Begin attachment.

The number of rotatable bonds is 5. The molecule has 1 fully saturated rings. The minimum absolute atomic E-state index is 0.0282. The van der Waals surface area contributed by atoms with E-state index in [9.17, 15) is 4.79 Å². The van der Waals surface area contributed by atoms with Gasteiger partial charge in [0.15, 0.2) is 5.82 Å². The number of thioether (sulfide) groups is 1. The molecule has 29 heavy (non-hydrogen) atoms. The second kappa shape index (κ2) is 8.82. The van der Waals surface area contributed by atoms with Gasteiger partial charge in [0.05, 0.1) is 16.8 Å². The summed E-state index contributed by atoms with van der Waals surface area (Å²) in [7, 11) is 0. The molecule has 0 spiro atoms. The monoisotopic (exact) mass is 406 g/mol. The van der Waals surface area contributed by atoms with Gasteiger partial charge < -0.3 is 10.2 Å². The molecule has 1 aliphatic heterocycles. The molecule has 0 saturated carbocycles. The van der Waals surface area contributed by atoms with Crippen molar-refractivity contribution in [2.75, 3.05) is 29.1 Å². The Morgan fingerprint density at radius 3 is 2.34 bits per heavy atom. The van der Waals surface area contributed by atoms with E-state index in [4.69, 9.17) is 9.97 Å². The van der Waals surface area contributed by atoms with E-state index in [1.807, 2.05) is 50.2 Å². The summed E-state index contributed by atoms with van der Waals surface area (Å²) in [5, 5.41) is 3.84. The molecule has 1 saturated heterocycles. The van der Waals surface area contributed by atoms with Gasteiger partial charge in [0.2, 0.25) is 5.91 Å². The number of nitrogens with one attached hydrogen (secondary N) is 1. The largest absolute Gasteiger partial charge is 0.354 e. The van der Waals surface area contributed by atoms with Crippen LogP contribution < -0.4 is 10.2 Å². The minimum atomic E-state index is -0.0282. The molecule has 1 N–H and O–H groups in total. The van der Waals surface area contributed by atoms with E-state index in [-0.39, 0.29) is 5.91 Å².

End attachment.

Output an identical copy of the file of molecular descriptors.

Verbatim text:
The number of rotatable bonds is 5. The molecule has 1 fully saturated rings. The minimum absolute atomic E-state index is 0.0282. The van der Waals surface area contributed by atoms with E-state index in [9.17, 15) is 4.79 Å². The van der Waals surface area contributed by atoms with Gasteiger partial charge in [0.15, 0.2) is 5.82 Å². The number of thioether (sulfide) groups is 1. The molecule has 29 heavy (non-hydrogen) atoms. The second kappa shape index (κ2) is 8.82. The van der Waals surface area contributed by atoms with Gasteiger partial charge in [0.05, 0.1) is 16.8 Å². The summed E-state index contributed by atoms with van der Waals surface area (Å²) in [7, 11) is 0. The molecule has 0 spiro atoms. The monoisotopic (exact) mass is 406 g/mol. The van der Waals surface area contributed by atoms with Gasteiger partial charge < -0.3 is 10.2 Å². The molecule has 1 aliphatic heterocycles. The molecule has 0 saturated carbocycles. The van der Waals surface area contributed by atoms with Crippen molar-refractivity contribution in [2.75, 3.05) is 29.1 Å². The Morgan fingerprint density at radius 3 is 2.34 bits per heavy atom. The van der Waals surface area contributed by atoms with E-state index in [4.69, 9.17) is 9.97 Å². The van der Waals surface area contributed by atoms with E-state index in [1.807, 2.05) is 50.2 Å². The summed E-state index contributed by atoms with van der Waals surface area (Å²) in [5, 5.41) is 3.84. The molecule has 1 saturated heterocycles. The van der Waals surface area contributed by atoms with Gasteiger partial charge in [0.2, 0.25) is 5.91 Å². The number of nitrogens with one attached hydrogen (secondary N) is 1. The largest absolute Gasteiger partial charge is 0.354 e. The van der Waals surface area contributed by atoms with Crippen LogP contribution < -0.4 is 10.2 Å². The minimum atomic E-state index is -0.0282. The molecule has 1 N–H and O–H groups in total. The van der Waals surface area contributed by atoms with E-state index in [-0.39, 0.29) is 5.91 Å².